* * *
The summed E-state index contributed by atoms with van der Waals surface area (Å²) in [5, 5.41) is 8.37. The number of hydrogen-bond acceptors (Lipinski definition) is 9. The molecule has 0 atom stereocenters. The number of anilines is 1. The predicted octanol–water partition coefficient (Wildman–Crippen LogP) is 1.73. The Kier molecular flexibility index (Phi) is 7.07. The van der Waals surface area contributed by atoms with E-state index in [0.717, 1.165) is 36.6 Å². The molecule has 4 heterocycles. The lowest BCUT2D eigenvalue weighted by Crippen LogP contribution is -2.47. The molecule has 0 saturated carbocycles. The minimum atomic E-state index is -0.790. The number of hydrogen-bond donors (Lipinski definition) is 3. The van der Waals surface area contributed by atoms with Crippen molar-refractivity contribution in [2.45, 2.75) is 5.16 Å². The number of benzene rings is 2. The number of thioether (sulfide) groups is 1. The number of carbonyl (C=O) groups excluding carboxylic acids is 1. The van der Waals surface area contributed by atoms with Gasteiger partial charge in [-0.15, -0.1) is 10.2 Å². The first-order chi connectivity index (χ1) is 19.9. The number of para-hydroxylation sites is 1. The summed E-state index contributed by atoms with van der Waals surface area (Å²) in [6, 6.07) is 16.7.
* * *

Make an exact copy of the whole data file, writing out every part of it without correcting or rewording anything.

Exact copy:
The summed E-state index contributed by atoms with van der Waals surface area (Å²) in [5, 5.41) is 8.37. The number of hydrogen-bond acceptors (Lipinski definition) is 9. The molecule has 0 atom stereocenters. The number of anilines is 1. The predicted octanol–water partition coefficient (Wildman–Crippen LogP) is 1.73. The Kier molecular flexibility index (Phi) is 7.07. The van der Waals surface area contributed by atoms with E-state index in [0.717, 1.165) is 36.6 Å². The molecule has 4 heterocycles. The lowest BCUT2D eigenvalue weighted by Crippen LogP contribution is -2.47. The molecule has 0 saturated carbocycles. The minimum atomic E-state index is -0.790. The number of hydrogen-bond donors (Lipinski definition) is 3. The van der Waals surface area contributed by atoms with Crippen molar-refractivity contribution in [2.45, 2.75) is 5.16 Å². The number of benzene rings is 2. The number of thioether (sulfide) groups is 1. The number of carbonyl (C=O) groups excluding carboxylic acids is 1. The van der Waals surface area contributed by atoms with Gasteiger partial charge in [-0.15, -0.1) is 10.2 Å². The first-order chi connectivity index (χ1) is 19.9. The number of para-hydroxylation sites is 1. The summed E-state index contributed by atoms with van der Waals surface area (Å²) in [6, 6.07) is 16.7.